Observational studies have found lower concentrations of plasma bilirubin in current smokers compared to former and never smokers. However, whether there is a causal relationship between smoking and bilirubin is unknown. In a Mendelian randomisation analysis, we tested the hypothesis that higher tobacco consumption is causally associated with lower concentrations of plasma bilirubin.
We genotyped 103 557 individuals aged 20–100 years from the Copenhagen General Population Study for the CHRNA3 rs1051730 genotype, known to be associated with higher tobacco consumption. Tobacco consumption was defined as daily and cumulative tobacco consumption.
In observational multivariable adjusted analyses, a 10 g/day higher daily tobacco consumption was associated with a 0.28 µmol/L (95% confidence interval: 0.20–0.35) lower concentration of plasma bilirubin in current smokers and a 10 pack-year higher cumulative smoking was associated with a 0.19 µmol/L (0.17–0.21) lower concentration of plasma bilirubin in former and current smokers. Using the CHRNA3 rs1051730 genotype as a proxy for daily and cumulative tobacco consumption, the difference in plasma bilirubin per T-allele was -0.12 µmol/L (-0.23 to -0.002) in current smokers and -0.09 µmol/L (-0.15 to -0.01) in current and former smokers combined. Furthermore, observationally bilirubin concentrations increased with time from smoking cessation in former smokers.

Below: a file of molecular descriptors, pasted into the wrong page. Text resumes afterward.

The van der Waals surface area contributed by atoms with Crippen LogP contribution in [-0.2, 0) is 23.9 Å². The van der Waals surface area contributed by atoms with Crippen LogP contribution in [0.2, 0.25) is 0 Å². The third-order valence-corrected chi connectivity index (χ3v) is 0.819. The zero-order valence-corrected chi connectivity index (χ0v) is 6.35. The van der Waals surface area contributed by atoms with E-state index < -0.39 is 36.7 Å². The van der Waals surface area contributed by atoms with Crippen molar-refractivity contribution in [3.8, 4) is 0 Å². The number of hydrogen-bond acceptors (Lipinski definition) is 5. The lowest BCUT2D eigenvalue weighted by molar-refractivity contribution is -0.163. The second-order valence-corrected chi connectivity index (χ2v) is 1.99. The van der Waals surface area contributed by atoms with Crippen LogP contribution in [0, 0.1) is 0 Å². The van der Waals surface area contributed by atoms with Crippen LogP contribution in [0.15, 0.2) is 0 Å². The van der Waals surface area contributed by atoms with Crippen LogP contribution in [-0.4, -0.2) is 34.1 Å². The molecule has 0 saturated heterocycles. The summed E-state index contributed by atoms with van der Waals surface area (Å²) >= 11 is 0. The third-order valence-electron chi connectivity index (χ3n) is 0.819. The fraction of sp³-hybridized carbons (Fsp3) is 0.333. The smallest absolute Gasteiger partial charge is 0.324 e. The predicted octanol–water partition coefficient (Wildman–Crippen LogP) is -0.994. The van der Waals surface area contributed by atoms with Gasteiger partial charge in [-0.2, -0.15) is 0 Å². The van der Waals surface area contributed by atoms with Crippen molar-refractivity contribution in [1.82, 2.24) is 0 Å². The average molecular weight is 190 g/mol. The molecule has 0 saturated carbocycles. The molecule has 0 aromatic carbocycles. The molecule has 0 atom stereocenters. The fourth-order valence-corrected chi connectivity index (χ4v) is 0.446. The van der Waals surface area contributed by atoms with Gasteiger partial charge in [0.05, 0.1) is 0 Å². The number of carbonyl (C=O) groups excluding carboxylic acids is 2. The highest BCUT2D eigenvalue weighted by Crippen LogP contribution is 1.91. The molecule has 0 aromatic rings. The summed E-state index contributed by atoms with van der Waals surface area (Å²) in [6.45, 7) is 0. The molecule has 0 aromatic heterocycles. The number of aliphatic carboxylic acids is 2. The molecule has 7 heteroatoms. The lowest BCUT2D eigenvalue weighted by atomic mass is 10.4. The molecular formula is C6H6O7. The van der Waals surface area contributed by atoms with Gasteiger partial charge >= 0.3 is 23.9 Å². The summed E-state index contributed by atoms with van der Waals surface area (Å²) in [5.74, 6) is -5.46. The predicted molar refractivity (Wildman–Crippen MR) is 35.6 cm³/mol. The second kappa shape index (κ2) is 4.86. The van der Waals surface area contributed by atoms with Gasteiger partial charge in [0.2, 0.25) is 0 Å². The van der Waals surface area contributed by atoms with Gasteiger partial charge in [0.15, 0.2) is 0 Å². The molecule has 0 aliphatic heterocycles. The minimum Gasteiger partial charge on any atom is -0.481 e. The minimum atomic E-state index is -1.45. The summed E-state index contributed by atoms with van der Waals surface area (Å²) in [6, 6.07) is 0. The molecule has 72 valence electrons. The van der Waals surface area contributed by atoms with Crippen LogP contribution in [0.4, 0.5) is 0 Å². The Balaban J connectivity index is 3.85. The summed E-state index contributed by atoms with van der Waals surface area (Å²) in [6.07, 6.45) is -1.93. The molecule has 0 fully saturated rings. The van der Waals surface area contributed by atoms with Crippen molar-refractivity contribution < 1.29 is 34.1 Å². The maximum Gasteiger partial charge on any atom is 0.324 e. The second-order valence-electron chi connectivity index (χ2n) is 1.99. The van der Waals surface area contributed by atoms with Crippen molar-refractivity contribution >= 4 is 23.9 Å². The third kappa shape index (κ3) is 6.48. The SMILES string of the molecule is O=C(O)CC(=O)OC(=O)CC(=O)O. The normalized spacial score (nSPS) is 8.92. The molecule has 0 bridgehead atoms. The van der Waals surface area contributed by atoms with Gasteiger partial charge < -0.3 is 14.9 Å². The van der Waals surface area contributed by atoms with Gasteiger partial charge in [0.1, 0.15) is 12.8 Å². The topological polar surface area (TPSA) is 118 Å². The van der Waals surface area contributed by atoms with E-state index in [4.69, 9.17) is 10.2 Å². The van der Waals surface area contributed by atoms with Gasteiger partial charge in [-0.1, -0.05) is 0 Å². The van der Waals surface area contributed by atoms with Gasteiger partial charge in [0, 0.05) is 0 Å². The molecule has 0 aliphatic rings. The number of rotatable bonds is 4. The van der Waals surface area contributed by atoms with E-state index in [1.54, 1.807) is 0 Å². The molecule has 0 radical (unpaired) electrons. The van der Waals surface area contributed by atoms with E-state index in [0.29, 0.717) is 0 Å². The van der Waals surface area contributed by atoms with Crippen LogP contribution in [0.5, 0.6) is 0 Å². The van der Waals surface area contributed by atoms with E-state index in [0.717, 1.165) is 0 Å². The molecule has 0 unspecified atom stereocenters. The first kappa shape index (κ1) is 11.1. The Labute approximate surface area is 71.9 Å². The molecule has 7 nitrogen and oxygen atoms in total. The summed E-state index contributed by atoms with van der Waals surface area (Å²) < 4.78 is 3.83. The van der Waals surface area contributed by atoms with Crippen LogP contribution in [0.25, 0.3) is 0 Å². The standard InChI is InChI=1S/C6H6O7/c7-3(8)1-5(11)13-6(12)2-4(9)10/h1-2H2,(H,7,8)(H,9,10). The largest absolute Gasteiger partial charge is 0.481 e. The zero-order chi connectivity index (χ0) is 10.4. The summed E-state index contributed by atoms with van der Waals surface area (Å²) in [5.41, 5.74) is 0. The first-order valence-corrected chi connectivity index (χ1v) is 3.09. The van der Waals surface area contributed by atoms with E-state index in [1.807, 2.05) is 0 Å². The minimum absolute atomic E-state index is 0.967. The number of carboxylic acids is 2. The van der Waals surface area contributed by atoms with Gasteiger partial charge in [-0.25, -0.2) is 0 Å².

Higher daily and cumulative tobacco consumption were associated with lower concentrations of plasma bilirubin in observational and genetic analyses, suggesting that the association is causal.